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Large denomination bills in U.S. currency
At one time, however, it also included five larger denominations. Shown here is a $10,000 Federal Reserve note from 1918. The high-denomination currency was prevalent from the very beginning of U.S. Government issue (1861). $500, $1,000, and $5,000 interest bearing notes were issued in 1861, and $10,000 gold certificates arrived in 1865. There are many different designs and types of high-denomination notes.
The high-denomination bills were issued in a small size in 1928, along with the $1 through $100 denominations. Their designs were as follows:
- $500 bill: featured a portrait of William McKinley
- $1,000 bill: featured a portrait of Grover Cleveland
- $5,000 bill: featured a portrait of James Madison
- $10,000 bill: featured a portrait of Salmon P. Chase
- $100,000 bill: featured a portrait of Woodrow Wilson
The reverse designs featured abstract scrollwork with ornate denomination identifiers. All were printed in green, except for the $100,000. The $100,000 is an odd bill, in that it was not generally issued, and printed only as a gold certificate of Series of 1934. These gold certificates (of denominations $100, $1,000, $10,000, and $100,000) were issued after the gold standard was repealed and gold was compulsorily purchased by presidential order of Franklin Roosevelt on March 9, 1933 (see United States Executive Order 6102), and thus were only used for intra-government transactions. They are printed in orange on the back, and are illegal to own. All known pieces are in government museums. This series was discontinued in 1940.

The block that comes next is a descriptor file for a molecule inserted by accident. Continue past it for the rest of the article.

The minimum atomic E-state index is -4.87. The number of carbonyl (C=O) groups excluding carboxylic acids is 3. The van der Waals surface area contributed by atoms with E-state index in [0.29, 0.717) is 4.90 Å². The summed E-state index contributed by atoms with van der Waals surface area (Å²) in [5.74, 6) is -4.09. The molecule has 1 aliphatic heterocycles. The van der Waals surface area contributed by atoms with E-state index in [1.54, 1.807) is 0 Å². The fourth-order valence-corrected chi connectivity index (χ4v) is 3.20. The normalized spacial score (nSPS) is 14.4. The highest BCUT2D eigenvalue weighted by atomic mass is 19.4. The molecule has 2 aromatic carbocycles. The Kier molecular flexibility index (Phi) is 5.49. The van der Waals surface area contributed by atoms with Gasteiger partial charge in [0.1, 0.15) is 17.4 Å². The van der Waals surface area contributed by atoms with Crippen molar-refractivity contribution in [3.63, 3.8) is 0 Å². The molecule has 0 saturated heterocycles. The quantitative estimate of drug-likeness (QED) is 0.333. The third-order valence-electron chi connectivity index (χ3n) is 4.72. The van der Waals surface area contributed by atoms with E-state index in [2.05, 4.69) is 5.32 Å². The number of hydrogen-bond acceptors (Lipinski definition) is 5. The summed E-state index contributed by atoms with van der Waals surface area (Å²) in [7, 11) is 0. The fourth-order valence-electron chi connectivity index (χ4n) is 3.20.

Printing of other high-denomination bills was discontinued in 1946, but continued to circulate until 1969, when they were officially withdrawn. The $5,000 and $10,000 effectively disappeared well before then: there are only about 200 $5,000 and 300 $10,000 bills known, of all series since 1861. Most of the $10,000 bills are due to the preservation of 100 ($1,000,000) of them by Benny Binion, the owner of Binion's Horseshoe casino in Nevada. For many years, they were displayed in a glass case in the casino. The case is no longer there, and the bills were sold to collectors.
Circulation of high-denomination bills was halted in 1969 by executive order of President Richard Nixon, who stated that he was taking this action to "make life harder for the Mafia." His comment drew irate criticism from many Americans of Italian ancestry, who regarded it as an ethnic slur.
For the most part, these bills were used by banks and the Federal Government for large financial transactions. This was especially true for gold certificates from 1865 to 1934. However, electronic transactions made it obsolete to use cash for these large transfers.
Other denominations of bills have been created by individuals as practical jokes or as genuine attempts at counterfeiting. In September 2003, an unknown individual in North Carolina used a $200 bill (with George W. Bush's likeness on it) at a Food Lion to purchase $150 in groceries. The cashier obligingly cashed the fake bill and presented the perpetrator with $50 in change. In March 2004, Alice Regina Pike attempted to use a $1,000,000 bill to purchase goods from a Wal-Mart, for which she was then arrested.
There have been many novelty $1,000,000 bills, the most famous being one issued in 1988 by the American Bank Note Company , complete with security devices. Another novelty $1,000,000 bill is a bill that features the Statue of Liberty on the front and Mount Rushmore on the back (see  and .)
A $1,000,000,000,000 (one trillion dollar) bill was used in an episode of The Simpsons. Harry Truman authorized its printing to help Europe rebuild after World War II. Mr. Burns was supposed to deliver it but kept it for himself.
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